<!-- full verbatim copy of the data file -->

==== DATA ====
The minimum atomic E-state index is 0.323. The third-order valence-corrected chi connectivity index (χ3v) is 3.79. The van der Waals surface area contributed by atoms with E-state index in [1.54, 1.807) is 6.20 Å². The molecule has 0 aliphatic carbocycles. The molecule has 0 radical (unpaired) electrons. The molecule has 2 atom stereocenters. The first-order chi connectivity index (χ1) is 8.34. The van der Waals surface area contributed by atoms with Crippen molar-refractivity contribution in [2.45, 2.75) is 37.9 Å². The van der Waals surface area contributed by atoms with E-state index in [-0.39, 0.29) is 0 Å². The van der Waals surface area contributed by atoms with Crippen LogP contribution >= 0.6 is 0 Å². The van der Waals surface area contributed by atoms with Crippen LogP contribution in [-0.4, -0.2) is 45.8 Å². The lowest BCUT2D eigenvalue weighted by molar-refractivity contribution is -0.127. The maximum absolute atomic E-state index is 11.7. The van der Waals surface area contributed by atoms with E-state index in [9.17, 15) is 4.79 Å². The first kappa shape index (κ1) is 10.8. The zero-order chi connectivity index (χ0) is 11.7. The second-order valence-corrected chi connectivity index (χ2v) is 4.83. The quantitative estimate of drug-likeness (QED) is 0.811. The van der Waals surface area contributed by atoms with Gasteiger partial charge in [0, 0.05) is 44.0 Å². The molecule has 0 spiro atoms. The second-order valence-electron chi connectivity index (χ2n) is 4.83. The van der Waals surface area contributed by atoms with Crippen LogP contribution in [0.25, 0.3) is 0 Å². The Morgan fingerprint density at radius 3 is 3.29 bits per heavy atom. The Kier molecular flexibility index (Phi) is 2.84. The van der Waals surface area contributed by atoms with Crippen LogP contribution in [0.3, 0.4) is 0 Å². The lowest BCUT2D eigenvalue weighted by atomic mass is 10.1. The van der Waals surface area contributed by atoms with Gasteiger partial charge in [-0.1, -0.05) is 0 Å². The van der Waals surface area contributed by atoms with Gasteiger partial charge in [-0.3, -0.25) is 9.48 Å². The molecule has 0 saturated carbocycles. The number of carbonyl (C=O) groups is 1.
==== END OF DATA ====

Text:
The minimum atomic E-state index is 0.323. The third-order valence-corrected chi connectivity index (χ3v) is 3.79. The van der Waals surface area contributed by atoms with E-state index in [1.54, 1.807) is 6.20 Å². The molecule has 0 aliphatic carbocycles. The molecule has 0 radical (unpaired) electrons. The molecule has 2 atom stereocenters. The first-order chi connectivity index (χ1) is 8.34. The van der Waals surface area contributed by atoms with Crippen molar-refractivity contribution in [2.45, 2.75) is 37.9 Å². The van der Waals surface area contributed by atoms with E-state index in [-0.39, 0.29) is 0 Å². The van der Waals surface area contributed by atoms with Crippen LogP contribution >= 0.6 is 0 Å². The van der Waals surface area contributed by atoms with Crippen LogP contribution in [-0.4, -0.2) is 45.8 Å². The lowest BCUT2D eigenvalue weighted by molar-refractivity contribution is -0.127. The maximum absolute atomic E-state index is 11.7. The van der Waals surface area contributed by atoms with E-state index in [9.17, 15) is 4.79 Å². The first kappa shape index (κ1) is 10.8. The zero-order chi connectivity index (χ0) is 11.7. The second-order valence-corrected chi connectivity index (χ2v) is 4.83. The quantitative estimate of drug-likeness (QED) is 0.811. The van der Waals surface area contributed by atoms with Gasteiger partial charge in [0, 0.05) is 44.0 Å². The molecule has 0 spiro atoms. The second-order valence-electron chi connectivity index (χ2n) is 4.83. The van der Waals surface area contributed by atoms with Crippen LogP contribution in [0.25, 0.3) is 0 Å². The Morgan fingerprint density at radius 3 is 3.29 bits per heavy atom. The Kier molecular flexibility index (Phi) is 2.84. The van der Waals surface area contributed by atoms with Crippen LogP contribution in [0.3, 0.4) is 0 Å². The lowest BCUT2D eigenvalue weighted by atomic mass is 10.1. The van der Waals surface area contributed by atoms with Gasteiger partial charge in [-0.1, -0.05) is 0 Å². The van der Waals surface area contributed by atoms with Gasteiger partial charge in [-0.3, -0.25) is 9.48 Å². The molecule has 0 saturated carbocycles. The number of carbonyl (C=O) groups is 1.